• 5. Cannula manufacturers do not acknowledge existing problem of associating IV Cannula and catheters to spreading antibiotic resistant bacteria. Various studies published in medical journals have identified this procedure to be a major risk. Unfortunately, the doctors do not have an alternate method to compare and clearly demonstrate this association. At present the debate is all about how long the cannula can be left in situ, effectiveness of disinfectants and skin preparation and hand washing technique. Spreading antibiotic resistant bacteria is not only threatening human kind but also likely to bring in the sad demise of medical profession. This will not be of interest of pharmaceutical companies, device manufacturers, and doctors. Antibiotic research was abandoned in 1970s by major pharmaceuticals due to poor return in their investments. It’s sad to see new antibiotics introduced in 2001 by two major corporations have now been withdrawn as bacteria have rapidly developed resistance. Antiseptics and disinfectants are found to be useless because the bacterial bio-film is impenetrable. We passionately believe cannula as a major contributor to this devastating scenario. In 1960s doctors have published papers linking cannula with staphylococcus aureus infections and claimed the increase is in tandem with use of intra-vascular device. Medical scientists organized studies in intensive care and published papers linking infection associated with long lines and catheters. Based on their finding, protocols were drawn to manage intra-venous cannulae. Unfortunately the present evidence show that these two procedures are not similar and the danger of introducing bacterial infection can occur before any catheter or long line is introduced. Hampshire hospital in UK introduced a policy and started implementing strict guidelines. Since introduction in 2007, they reduced MRSA infection from eleven to nil. They also claim that they did not encounter post-operation bacterial wound infections. This study clearly demonstrates our hypothesis of associating spreading antibiotic resistant bacterial infection with intravenous cannula. The study also makes raises an important question,” Is post-op surgical wound infection likely to spread via haematogenous route and not due to local skin commensal?” Implementing this policy and staff following protocol may or may not be easy due to practical and ethical (withholding treatment when necessary) issues. Using our device “The U-Cannula” we feel doctors will be in a better position to learn more about post-operative would infections and develop strategy to reduce it. U-Cannula is designed to reduce the spreading infection by helping doctors and nurses introduce cannula in the first attempt. Altering the design of the hub, needless connection could add value and prevent contamination and challenge ported cannula (50% are associated with infection) market. Doctors and nurses use the knob to move cannula forward and so reduce contamination of cannula hub. On average doctors & nurses require 2-3 attempts to successfully introduce one cannula. Subsequent attempts are more difficult because of poor peripheral circulation due to stress. Doctors or nurses fail to adhere to strict aseptic technique as they desperately search using their hands for a good vein to cannulae. Authorities are finding it hard to educate staff and these bacteria have now developed resistance to antibacterial and antiseptic cleaning solutions. We feel it is mandatory to introduce cannula in the first attempt to prevent introducing bacterial into circulation. Organizing clinical studies to assess cannulation technique is very difficult. We find doctors and nurses claim cannula introducing technique is easy yet they fail to introduce one 2006©Medifix Ltd 5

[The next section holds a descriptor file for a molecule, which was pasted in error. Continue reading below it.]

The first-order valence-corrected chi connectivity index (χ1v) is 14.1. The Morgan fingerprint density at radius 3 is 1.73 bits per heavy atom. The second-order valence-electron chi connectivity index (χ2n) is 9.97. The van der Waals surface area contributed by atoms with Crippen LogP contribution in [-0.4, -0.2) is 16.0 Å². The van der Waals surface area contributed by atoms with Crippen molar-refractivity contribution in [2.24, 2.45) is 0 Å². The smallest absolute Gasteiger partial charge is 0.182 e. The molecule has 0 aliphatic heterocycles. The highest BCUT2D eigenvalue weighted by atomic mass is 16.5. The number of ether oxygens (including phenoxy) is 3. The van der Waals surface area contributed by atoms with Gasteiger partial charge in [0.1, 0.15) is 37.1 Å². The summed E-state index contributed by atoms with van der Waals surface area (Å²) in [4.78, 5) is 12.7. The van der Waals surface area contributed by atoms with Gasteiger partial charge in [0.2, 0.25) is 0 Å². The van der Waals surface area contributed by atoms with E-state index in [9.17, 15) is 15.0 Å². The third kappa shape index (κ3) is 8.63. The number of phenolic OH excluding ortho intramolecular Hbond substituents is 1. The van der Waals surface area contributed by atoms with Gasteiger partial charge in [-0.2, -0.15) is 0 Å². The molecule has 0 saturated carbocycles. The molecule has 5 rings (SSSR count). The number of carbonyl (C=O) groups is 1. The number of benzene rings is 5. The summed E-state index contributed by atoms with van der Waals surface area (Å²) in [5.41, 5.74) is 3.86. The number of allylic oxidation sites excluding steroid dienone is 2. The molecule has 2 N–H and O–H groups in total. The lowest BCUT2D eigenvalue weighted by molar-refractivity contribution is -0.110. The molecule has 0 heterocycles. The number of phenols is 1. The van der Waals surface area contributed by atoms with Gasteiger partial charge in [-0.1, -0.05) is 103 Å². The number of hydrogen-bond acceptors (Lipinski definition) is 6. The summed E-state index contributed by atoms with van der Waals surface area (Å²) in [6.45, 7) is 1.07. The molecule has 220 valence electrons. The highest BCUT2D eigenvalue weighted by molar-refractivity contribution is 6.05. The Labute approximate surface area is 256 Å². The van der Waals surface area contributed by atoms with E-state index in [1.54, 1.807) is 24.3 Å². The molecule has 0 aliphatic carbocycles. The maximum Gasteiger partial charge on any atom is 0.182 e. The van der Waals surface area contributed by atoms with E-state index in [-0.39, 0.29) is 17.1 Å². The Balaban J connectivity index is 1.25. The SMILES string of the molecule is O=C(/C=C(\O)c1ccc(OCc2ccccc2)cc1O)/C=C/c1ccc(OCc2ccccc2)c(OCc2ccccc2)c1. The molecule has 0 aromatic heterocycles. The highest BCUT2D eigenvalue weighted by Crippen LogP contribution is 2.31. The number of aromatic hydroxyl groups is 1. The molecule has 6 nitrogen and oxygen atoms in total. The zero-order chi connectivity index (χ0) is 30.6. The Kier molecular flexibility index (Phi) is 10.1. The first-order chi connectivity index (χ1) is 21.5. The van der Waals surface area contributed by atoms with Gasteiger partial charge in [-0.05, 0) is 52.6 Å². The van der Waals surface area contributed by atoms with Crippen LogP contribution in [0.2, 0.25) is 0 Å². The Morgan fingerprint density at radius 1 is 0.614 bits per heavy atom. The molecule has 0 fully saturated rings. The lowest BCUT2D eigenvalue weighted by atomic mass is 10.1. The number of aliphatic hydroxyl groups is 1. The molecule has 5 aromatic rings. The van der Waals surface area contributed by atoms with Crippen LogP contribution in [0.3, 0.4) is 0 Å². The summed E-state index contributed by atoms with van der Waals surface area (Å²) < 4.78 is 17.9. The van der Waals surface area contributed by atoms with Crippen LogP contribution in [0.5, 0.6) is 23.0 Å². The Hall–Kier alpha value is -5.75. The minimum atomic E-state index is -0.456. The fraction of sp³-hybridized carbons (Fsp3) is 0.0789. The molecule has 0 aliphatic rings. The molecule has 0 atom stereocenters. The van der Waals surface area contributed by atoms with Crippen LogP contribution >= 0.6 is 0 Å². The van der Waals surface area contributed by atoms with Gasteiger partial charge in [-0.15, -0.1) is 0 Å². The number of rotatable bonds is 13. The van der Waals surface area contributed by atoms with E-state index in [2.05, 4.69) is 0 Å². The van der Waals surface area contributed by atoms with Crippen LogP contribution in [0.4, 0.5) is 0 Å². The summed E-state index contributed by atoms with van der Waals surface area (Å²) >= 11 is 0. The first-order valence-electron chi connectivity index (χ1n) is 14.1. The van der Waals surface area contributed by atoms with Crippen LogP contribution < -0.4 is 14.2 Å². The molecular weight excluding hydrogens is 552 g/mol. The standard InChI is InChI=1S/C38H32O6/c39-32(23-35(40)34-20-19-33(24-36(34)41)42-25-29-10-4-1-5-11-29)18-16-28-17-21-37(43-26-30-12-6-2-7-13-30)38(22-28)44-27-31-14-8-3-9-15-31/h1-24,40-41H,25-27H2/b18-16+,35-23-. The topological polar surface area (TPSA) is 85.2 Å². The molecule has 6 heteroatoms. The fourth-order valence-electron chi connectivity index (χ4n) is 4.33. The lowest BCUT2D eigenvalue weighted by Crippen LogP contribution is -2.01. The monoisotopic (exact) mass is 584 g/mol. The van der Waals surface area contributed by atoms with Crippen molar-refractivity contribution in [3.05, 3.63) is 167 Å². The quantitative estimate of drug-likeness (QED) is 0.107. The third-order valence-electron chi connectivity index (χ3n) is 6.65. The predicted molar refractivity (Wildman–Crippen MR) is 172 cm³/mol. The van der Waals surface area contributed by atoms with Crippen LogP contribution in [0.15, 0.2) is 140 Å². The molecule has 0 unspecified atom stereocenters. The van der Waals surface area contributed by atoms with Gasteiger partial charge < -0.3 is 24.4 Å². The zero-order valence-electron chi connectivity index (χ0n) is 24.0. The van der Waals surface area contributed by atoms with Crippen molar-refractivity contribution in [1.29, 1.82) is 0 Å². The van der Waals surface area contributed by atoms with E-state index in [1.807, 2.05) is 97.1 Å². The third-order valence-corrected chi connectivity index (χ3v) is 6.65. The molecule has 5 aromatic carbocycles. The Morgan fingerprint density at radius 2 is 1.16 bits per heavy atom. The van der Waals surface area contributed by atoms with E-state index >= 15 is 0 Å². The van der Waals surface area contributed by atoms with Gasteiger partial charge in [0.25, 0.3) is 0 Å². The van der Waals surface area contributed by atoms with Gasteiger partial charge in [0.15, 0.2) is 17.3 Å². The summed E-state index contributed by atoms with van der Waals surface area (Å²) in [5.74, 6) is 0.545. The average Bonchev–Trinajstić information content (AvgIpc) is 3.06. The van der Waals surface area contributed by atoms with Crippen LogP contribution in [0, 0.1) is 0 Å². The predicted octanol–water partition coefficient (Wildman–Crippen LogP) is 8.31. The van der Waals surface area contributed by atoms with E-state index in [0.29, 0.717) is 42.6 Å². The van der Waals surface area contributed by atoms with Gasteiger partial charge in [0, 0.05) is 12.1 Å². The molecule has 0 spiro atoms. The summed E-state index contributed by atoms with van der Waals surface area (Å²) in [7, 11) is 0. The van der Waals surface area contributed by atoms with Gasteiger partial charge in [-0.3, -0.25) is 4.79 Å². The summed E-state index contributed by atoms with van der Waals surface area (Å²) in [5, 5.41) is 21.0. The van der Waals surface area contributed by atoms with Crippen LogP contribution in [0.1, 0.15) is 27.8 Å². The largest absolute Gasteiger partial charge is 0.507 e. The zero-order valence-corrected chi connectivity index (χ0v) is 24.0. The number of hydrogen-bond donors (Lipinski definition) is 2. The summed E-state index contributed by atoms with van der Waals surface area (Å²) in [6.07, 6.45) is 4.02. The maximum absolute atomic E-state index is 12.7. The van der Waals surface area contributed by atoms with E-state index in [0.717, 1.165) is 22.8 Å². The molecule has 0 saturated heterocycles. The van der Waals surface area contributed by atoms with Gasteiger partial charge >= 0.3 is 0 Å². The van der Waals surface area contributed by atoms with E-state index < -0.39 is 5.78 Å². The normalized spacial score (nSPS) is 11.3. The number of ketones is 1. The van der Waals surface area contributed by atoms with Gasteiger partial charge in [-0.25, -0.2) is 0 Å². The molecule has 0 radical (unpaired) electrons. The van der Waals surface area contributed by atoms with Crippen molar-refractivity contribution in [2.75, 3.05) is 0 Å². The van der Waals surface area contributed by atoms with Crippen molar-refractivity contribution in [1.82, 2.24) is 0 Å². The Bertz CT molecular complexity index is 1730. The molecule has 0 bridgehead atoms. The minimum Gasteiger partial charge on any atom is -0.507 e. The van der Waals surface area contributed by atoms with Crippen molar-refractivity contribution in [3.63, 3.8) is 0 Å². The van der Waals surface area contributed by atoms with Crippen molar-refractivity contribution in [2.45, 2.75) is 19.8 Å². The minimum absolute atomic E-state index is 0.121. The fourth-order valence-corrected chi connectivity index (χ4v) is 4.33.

• 6. successfully in the first attempt. Most doctors are now coming forward to accept there are difficulties and they claim to be successful in the second attempt. Cannula manufacturers claim the problem is to locate a vein because doctors tend to justify their failure by claiming the vein is bad, thrombosed or the patient is obese. In our observational study, we did notice blood collection in the blood collecting chamber when the doctors failed to introduce a cannula. Major manufacturers of IV Cannula invested large sums of their R&D fund to develop “Safety Cannula” to reduce “Needle-stick injury” to staff. These devices are now been aggressively marketed. These companies have been claiming injury from sharp instruments spread Hepatitis C, Hepatitis B, and HIV infections. Bandolier reviewed the result and concluded “This randomised trial could not be blinded. It was unlikely to show any difference in needlestick injuries with only 100 patients, but reminds us that blood contamination can come from other sources”. Occupational health department report the risk of infection occurring due to injury from sharp instrument (including needlestick) to Hep B (1 in 3), Hep C (1 in 30) & HIV (1 in 300). UK the NHS organized a study to identify the number of injuries reported and risk of infection. The study was published and the risk of contacting infection is very low. Between 1996-2004, in England, Wales & Northern Ireland, 9 Hepatitis C, & 1 HIV infection in Health care workers was reported. Based on various published papers and evidence presented we must be prepared to ask an ethical question “How safe is cannula”. If introducing infection when trying to introduce a cannula can result in severe infection result in death because we do not have efficient antibiotics to treat. IV Cannula is said to be more dangerous than drug. Published Articles in Medical Journal Alternative method of cannulation could reduce needlestick injuries and the spread of hospital-acquired infections; Managing Infection Control; March 2006 By Martina Benzing, MRCPCH (UK), PhD, and Kadiyali M. Srivatsa, MD Peripheral Venous Cannula Introducing Technique and MRSA Infection; Dr Kadiyali M Srivatsa Is Cannula Safe? ; Arab Medical Journal; January 2008 Dr Kadiyali M Srivatsa Complication of IV Therepy: Powerpoint Presentation Bacterial Colonization of IV Cannula in Cardiac surgery 2006©Medifix Ltd 6
  • 7. ADVANTAGE • Reduce number of attempts required to insert a cannulae (average 2.48) • Reduced time required to insert a cannulae (average 20 minutes) • New alternative release mechanism. • Add-on to ease existing technique. • Reduce contamination of annular hub • Four methods to choose insert cannula • Needle tip protection in vein reduce traumatic damage of veins • Reduction of Premature withdrawal • Reduction of Double puncture. • Plunger acts as cannula introducer. • Reduction of Needle Stick Injury • Reduce cannula fracture. • Reduce introducing Infection • Manually operated cannula. • Cannula hub move out with no jerks COMMENTS FROM END USERS ment • Easy to use simple but clever • Offer protection from needle stick injury. • May be capable of reducing the number of attempts • No complicated maneuvers to learn • Size of cannula is perfect. • Ingenious, original idea, may help advance our clinical practice of anesthesia • Technique may provide much needed relief to both patients and health care provider • No complicated maneuvers to learn • Good new technology, hope it helps • Very exciting concept, Senior Member, MHRA • Device certainly makes sense, and my opinion is that it will work quite well. Editor, Anaesteis Analgesia. • Novel idea, easy to use and safety profile good. • Why did I not think about this? • Thoughtful and ingenuity 2006©Medifix Ltd 7